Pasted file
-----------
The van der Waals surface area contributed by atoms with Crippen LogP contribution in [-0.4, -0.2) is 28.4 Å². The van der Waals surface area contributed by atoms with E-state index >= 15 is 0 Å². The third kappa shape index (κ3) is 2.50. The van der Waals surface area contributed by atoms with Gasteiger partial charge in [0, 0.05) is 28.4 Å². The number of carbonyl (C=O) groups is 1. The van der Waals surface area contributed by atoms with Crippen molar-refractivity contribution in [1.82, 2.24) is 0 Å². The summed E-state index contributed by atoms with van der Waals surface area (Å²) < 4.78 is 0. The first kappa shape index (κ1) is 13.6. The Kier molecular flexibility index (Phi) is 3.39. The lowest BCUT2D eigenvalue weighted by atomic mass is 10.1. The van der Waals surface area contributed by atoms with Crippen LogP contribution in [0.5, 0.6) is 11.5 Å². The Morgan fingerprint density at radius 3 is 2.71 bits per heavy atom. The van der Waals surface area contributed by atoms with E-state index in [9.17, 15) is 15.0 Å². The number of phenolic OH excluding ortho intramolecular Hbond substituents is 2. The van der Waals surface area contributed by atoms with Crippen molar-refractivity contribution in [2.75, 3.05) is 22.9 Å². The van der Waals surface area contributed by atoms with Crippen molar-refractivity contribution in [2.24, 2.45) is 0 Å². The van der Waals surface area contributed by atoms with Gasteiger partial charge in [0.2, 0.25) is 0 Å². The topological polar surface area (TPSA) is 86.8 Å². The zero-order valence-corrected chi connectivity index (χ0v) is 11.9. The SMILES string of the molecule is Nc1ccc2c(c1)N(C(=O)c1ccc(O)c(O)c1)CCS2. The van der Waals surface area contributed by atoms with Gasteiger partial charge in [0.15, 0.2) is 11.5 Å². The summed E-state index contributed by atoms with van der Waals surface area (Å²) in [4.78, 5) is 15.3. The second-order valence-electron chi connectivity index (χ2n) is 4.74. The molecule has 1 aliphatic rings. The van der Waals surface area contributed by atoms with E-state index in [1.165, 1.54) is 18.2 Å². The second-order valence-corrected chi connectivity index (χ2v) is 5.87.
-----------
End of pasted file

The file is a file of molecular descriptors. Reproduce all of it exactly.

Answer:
The van der Waals surface area contributed by atoms with Crippen LogP contribution in [-0.4, -0.2) is 28.4 Å². The van der Waals surface area contributed by atoms with E-state index >= 15 is 0 Å². The third kappa shape index (κ3) is 2.50. The van der Waals surface area contributed by atoms with Gasteiger partial charge in [0, 0.05) is 28.4 Å². The number of carbonyl (C=O) groups is 1. The van der Waals surface area contributed by atoms with Crippen molar-refractivity contribution in [1.82, 2.24) is 0 Å². The summed E-state index contributed by atoms with van der Waals surface area (Å²) < 4.78 is 0. The first kappa shape index (κ1) is 13.6. The Kier molecular flexibility index (Phi) is 3.39. The lowest BCUT2D eigenvalue weighted by atomic mass is 10.1. The van der Waals surface area contributed by atoms with Crippen LogP contribution in [0.5, 0.6) is 11.5 Å². The Morgan fingerprint density at radius 3 is 2.71 bits per heavy atom. The van der Waals surface area contributed by atoms with E-state index in [9.17, 15) is 15.0 Å². The number of phenolic OH excluding ortho intramolecular Hbond substituents is 2. The van der Waals surface area contributed by atoms with Crippen molar-refractivity contribution in [2.75, 3.05) is 22.9 Å². The van der Waals surface area contributed by atoms with Crippen molar-refractivity contribution in [2.24, 2.45) is 0 Å². The van der Waals surface area contributed by atoms with Gasteiger partial charge in [0.2, 0.25) is 0 Å². The topological polar surface area (TPSA) is 86.8 Å². The zero-order valence-corrected chi connectivity index (χ0v) is 11.9. The SMILES string of the molecule is Nc1ccc2c(c1)N(C(=O)c1ccc(O)c(O)c1)CCS2. The van der Waals surface area contributed by atoms with Gasteiger partial charge in [0.15, 0.2) is 11.5 Å². The summed E-state index contributed by atoms with van der Waals surface area (Å²) in [4.78, 5) is 15.3. The second-order valence-electron chi connectivity index (χ2n) is 4.74. The molecule has 1 aliphatic rings. The van der Waals surface area contributed by atoms with E-state index in [1.165, 1.54) is 18.2 Å². The second-order valence-corrected chi connectivity index (χ2v) is 5.87.